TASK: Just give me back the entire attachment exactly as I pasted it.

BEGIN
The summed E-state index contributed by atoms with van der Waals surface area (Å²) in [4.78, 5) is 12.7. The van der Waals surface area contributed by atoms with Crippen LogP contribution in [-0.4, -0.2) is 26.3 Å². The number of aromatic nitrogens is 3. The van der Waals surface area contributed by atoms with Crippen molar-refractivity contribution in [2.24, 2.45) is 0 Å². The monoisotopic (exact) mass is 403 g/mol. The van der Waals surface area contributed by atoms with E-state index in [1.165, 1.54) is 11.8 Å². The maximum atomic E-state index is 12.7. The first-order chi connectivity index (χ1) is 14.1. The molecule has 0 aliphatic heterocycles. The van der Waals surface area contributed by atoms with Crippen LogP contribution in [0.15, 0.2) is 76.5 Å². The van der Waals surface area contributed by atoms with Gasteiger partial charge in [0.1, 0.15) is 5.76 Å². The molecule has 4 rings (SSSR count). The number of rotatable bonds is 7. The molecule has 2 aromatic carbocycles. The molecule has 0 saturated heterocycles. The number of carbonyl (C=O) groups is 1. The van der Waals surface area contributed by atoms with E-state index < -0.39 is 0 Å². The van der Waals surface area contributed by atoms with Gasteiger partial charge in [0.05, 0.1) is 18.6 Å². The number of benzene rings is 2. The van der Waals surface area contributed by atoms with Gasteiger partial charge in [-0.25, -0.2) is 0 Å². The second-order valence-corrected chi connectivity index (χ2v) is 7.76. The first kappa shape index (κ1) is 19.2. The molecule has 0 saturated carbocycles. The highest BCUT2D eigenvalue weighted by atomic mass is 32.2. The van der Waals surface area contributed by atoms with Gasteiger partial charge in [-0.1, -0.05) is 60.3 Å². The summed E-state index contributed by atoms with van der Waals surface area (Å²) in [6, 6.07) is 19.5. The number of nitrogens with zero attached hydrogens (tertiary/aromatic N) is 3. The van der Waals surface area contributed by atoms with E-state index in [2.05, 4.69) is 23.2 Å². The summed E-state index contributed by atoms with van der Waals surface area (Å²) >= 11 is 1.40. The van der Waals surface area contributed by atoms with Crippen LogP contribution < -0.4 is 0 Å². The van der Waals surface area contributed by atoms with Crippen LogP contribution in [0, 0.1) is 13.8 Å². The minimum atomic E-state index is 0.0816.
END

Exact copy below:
The summed E-state index contributed by atoms with van der Waals surface area (Å²) in [4.78, 5) is 12.7. The van der Waals surface area contributed by atoms with Crippen LogP contribution in [-0.4, -0.2) is 26.3 Å². The number of aromatic nitrogens is 3. The van der Waals surface area contributed by atoms with Crippen molar-refractivity contribution in [2.24, 2.45) is 0 Å². The monoisotopic (exact) mass is 403 g/mol. The van der Waals surface area contributed by atoms with E-state index in [1.165, 1.54) is 11.8 Å². The maximum atomic E-state index is 12.7. The first-order chi connectivity index (χ1) is 14.1. The molecule has 0 aliphatic heterocycles. The van der Waals surface area contributed by atoms with Crippen LogP contribution in [0.15, 0.2) is 76.5 Å². The van der Waals surface area contributed by atoms with Gasteiger partial charge in [0.1, 0.15) is 5.76 Å². The molecule has 4 rings (SSSR count). The number of rotatable bonds is 7. The molecule has 2 aromatic carbocycles. The molecule has 0 saturated heterocycles. The number of carbonyl (C=O) groups is 1. The van der Waals surface area contributed by atoms with E-state index < -0.39 is 0 Å². The van der Waals surface area contributed by atoms with Gasteiger partial charge in [0.05, 0.1) is 18.6 Å². The number of benzene rings is 2. The van der Waals surface area contributed by atoms with Gasteiger partial charge in [-0.25, -0.2) is 0 Å². The second-order valence-corrected chi connectivity index (χ2v) is 7.76. The first kappa shape index (κ1) is 19.2. The molecule has 0 saturated carbocycles. The highest BCUT2D eigenvalue weighted by atomic mass is 32.2. The van der Waals surface area contributed by atoms with Gasteiger partial charge in [-0.1, -0.05) is 60.3 Å². The summed E-state index contributed by atoms with van der Waals surface area (Å²) in [6, 6.07) is 19.5. The number of nitrogens with zero attached hydrogens (tertiary/aromatic N) is 3. The van der Waals surface area contributed by atoms with E-state index in [2.05, 4.69) is 23.2 Å². The summed E-state index contributed by atoms with van der Waals surface area (Å²) >= 11 is 1.40. The van der Waals surface area contributed by atoms with Crippen LogP contribution < -0.4 is 0 Å². The van der Waals surface area contributed by atoms with Crippen LogP contribution in [0, 0.1) is 13.8 Å². The minimum atomic E-state index is 0.0816.